Jennifer Senior’s new book, “All Joy and No Fun,” examines being a parent through a most unusual lens: the many ways in which children impact their parents’ lives—not the other way around.
I recently got a chance to chat with Senior, a contributing editor at New York magazine, about why the book (which is out this week) focuses on parents versus parenting. We also talked about a whole lot more: why happiness is a “false god,” why making children the center of our lives is a bad idea, and an essential parenting lesson that moms can learn from dads.
Where did the title “All Joy and No Fun” come from?
It was an aside uttered by a friend who had recently had a kid—I just had the good sense to steal it. It was just five words, but it was most economical way I had every heard of describing the paradox of parenting: the idea that moment-to-moment happiness might be compromised, but that in the overall scheme of things you are ecstatically happy about this one large, meaningful project you have undertaken.
Speaking of “no fun,” you cite a 2004 study that found working women ranked time with their children lower than doing laundry. Why do they feel that way?
It’s not surprising that after a long day at work, women felt stressed when they came home to a long “to do” list: dinner, homework, bedtime. Even in households where dads help with housework, women tend to do more childcare, and childcare is more stressful. One woman summed it up best when she said she’d rather do the dishes because “the dishes don’t talk back to you.”
You also suggest that the many studies showing nonparents are happier than parents are flawed. That, you say, is because it’s relatively easy to measure the drudgery of parenting and harder to measure the grander sense of meaning and fulfillment that comes from being a mom or dad. Is it really all that grand?
I am not a religious person, but raising kids might be as close as you get to those feelings of transcendence. But it’s hard to measure because there are not as many moments of transcendence during the day as there are boring ones, and they should be assigned a higher rating. My kid said something to me six months ago that I walk around with in my heart. He said: “I wouldn’t want any one besides you to be my mom. When I was born I was so glad it was you.” That stopped me dead in my tracks. If a social scientist asked me to rate that on a scale of 1 to 5, I’d give it a 5. At the same time, if you ask me to rate the lovely dinner I had out with friends the night before, I’d give that a 5, too. But it’s not the same 5.
In another part of the book, you highlight research in which moms and dads were asked to devise pie charts depicting what percentage of themselves they saw as spouse, parent, worker, hobbyist, etc. The moms consistently saw their parental role as a bigger part of their identity than the dads did. Why is that?
Women are much more alive to the emotional undercurrents in the house. How do you measure the psychological anguish and energy that goes into thinking about your kids? What will they do next summer? Did their stomachache go away when they got to school? Do they have enough friends? This is an underrated strain that women carry.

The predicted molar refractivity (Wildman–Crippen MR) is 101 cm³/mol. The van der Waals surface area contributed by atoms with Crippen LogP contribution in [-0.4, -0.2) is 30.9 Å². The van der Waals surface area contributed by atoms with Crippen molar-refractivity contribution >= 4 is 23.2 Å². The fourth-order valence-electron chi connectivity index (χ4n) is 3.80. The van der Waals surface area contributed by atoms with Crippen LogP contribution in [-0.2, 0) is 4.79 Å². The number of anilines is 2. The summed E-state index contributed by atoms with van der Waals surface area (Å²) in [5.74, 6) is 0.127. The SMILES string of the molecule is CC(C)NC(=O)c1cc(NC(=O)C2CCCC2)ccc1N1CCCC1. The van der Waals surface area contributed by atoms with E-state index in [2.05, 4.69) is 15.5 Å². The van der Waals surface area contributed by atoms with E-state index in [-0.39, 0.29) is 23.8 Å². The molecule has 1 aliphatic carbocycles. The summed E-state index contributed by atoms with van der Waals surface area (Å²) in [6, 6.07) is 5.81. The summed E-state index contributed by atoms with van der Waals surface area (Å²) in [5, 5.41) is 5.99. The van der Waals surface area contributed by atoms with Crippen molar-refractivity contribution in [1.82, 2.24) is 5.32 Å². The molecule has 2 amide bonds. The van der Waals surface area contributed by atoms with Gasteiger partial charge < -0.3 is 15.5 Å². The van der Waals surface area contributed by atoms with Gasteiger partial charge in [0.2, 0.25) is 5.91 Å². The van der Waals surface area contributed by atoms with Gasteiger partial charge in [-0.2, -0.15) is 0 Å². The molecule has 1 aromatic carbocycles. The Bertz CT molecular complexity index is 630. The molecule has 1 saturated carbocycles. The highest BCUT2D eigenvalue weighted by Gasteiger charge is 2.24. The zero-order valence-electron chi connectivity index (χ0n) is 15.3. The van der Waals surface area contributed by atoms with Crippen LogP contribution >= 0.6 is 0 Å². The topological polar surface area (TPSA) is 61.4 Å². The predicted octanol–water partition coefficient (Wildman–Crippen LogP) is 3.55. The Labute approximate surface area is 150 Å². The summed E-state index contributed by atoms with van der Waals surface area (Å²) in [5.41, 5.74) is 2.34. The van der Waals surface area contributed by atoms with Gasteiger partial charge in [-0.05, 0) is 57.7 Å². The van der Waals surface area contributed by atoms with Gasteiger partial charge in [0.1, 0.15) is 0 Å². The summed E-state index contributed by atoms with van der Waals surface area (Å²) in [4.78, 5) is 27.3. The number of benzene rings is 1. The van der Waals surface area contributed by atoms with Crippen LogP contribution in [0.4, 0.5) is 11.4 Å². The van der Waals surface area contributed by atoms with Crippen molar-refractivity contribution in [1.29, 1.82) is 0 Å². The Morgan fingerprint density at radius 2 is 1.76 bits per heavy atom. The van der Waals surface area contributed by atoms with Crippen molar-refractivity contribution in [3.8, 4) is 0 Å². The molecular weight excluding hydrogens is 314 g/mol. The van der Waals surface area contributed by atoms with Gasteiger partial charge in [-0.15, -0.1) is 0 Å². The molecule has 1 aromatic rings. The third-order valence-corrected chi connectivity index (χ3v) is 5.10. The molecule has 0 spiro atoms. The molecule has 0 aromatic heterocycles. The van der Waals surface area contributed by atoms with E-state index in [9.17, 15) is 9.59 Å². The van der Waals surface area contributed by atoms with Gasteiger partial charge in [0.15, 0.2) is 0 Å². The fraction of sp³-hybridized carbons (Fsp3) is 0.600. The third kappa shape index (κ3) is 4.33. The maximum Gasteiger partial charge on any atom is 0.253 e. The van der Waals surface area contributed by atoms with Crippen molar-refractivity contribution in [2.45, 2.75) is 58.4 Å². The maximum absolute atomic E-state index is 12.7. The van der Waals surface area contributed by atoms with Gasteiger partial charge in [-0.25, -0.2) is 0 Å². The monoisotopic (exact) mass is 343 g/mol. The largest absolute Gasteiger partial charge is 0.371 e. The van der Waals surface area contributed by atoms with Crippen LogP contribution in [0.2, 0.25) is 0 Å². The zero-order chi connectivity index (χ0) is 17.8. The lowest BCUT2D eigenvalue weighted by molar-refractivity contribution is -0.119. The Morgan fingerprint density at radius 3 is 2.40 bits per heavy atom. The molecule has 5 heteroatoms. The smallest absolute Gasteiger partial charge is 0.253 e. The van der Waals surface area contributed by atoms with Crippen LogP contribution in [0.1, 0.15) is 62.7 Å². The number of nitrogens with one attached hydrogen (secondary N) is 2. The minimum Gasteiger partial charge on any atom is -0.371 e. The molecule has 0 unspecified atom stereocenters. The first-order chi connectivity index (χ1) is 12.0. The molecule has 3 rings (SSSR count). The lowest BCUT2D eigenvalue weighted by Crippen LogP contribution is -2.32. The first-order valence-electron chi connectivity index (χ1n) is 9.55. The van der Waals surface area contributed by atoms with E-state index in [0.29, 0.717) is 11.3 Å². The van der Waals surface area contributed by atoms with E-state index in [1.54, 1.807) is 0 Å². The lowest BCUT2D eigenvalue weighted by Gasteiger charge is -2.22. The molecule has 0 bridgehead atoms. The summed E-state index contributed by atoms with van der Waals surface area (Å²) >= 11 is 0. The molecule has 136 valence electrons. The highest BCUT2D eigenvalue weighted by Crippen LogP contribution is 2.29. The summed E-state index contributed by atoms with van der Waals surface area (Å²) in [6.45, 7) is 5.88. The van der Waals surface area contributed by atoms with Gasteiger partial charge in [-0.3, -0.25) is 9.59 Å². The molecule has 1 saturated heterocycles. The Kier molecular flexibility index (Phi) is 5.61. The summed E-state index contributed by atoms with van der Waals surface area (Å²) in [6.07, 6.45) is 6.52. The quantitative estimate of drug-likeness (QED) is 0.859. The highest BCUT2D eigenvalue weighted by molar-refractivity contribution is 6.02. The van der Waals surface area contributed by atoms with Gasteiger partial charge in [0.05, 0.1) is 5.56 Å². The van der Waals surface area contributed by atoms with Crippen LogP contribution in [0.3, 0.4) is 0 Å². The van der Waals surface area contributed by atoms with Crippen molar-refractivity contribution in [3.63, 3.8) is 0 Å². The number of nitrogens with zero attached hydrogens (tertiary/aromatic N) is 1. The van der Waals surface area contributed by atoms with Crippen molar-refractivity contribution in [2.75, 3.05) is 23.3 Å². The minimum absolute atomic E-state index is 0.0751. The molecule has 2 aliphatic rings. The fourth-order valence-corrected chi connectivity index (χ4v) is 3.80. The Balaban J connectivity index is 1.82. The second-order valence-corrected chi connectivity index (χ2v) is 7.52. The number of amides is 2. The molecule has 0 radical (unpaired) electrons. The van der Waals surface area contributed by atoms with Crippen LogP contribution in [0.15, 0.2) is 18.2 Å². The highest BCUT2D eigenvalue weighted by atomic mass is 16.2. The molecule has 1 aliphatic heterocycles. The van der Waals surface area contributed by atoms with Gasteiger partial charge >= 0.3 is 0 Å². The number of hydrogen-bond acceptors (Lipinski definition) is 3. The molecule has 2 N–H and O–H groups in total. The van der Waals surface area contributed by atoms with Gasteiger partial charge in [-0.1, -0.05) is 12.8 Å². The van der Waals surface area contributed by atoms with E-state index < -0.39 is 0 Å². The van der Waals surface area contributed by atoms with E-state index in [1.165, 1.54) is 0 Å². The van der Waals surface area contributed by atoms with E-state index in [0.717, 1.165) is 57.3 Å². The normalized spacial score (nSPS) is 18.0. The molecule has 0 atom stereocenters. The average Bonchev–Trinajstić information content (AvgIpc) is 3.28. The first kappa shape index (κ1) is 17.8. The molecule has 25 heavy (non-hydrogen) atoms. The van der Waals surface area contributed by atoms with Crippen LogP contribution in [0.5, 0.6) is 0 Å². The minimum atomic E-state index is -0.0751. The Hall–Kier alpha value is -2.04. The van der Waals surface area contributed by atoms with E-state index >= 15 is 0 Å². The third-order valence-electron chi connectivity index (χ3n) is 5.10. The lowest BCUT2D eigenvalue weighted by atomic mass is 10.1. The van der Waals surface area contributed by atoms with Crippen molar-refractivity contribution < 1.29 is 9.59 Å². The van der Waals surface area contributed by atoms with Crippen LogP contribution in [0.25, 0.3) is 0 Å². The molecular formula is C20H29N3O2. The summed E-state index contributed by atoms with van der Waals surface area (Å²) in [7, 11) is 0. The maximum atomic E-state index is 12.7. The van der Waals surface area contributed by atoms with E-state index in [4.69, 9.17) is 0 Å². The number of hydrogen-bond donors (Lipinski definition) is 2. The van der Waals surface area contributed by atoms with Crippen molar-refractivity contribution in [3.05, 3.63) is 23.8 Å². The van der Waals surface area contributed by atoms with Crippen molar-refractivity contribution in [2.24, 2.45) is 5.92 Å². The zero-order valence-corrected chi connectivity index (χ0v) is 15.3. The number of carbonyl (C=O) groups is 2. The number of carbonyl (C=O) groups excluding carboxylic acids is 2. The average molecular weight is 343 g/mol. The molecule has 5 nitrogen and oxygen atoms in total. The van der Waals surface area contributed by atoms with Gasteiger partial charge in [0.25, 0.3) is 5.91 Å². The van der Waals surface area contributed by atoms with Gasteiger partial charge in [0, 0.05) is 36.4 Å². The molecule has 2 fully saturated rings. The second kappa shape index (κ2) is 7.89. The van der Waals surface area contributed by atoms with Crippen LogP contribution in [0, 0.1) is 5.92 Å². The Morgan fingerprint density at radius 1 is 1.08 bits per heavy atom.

You maintain that moms can learn a lot about parenting from dads. Like what?
There is a couple in my book that I spent a lot of time with, Clint and Angie. When I asked Angie if she was a good mom, she said, “Sometimes,” and she’s a really great mom. When I asked Clint, he said, “I am the standard.” Good fathers tend to judge themselves less harshly. They don’t walk around with all the gruesome cultural baggage that moms do, so they are able to think of themselves as good parents. This generation of dads has had the privilege of inventing the standard and not being tyrannized by the previous unattainable ideal. Women have a lot they have to live up to, so it’s harder for them to see themselves as being good moms.
You say adolescence is harder on parents than it is on teenagers. How come?
This generation of parents has made parenting central to their lives. So when their children become older and tell them to piss off, which is what adolescents are supposed to do, it can unmask existing problems about career, marriage, lifestyle and unmet goals.
Parents always say, “I just want my kid to be happy.” You say happiness is an unfair expectation of children—arguably, even a burden. Can you explain?
It’s a lot to ask of a parent and a lot to ask of a kid. And I’m not sure that it’s even realistic. I think happiness is a false god to be worshiping. It’s more important—and easier to do—to create a moral kid, a productive kid, a compassionate kid, a kid with a strong work ethic. I’ll be damned if any parent knows how to make a kid happy.
You’re more than just a journalist, of course. You’re also a mom. So, what did you take away personally from researching and writing this book?
That reasoning with a small child is futile; that hashing out the division of labor with your spouse ahead of time works out better; and that it’s important to tend to yourself, your hobbies, your friends and your your marriage because you are going to need them in place when your child leaves.
More Must-Reads From TIME
- East Palestine, One Year After Train Derailment
- How Tech Giants Turned Ukraine Into an AI War Lab
- In the Belly of MrBeast
- The Closers: 18 People Working to End the Racial Wealth Gap
- How Long Should You Isolate With COVID-19?
- The Best Romantic Comedies to Watch on Netflix
- Taylor Swift Is TIME's 2023 Person of the Year
- Want Weekly Recs on What to Watch, Read, and More? Sign Up for Worth Your Time
Contact us at firstname.lastname@example.org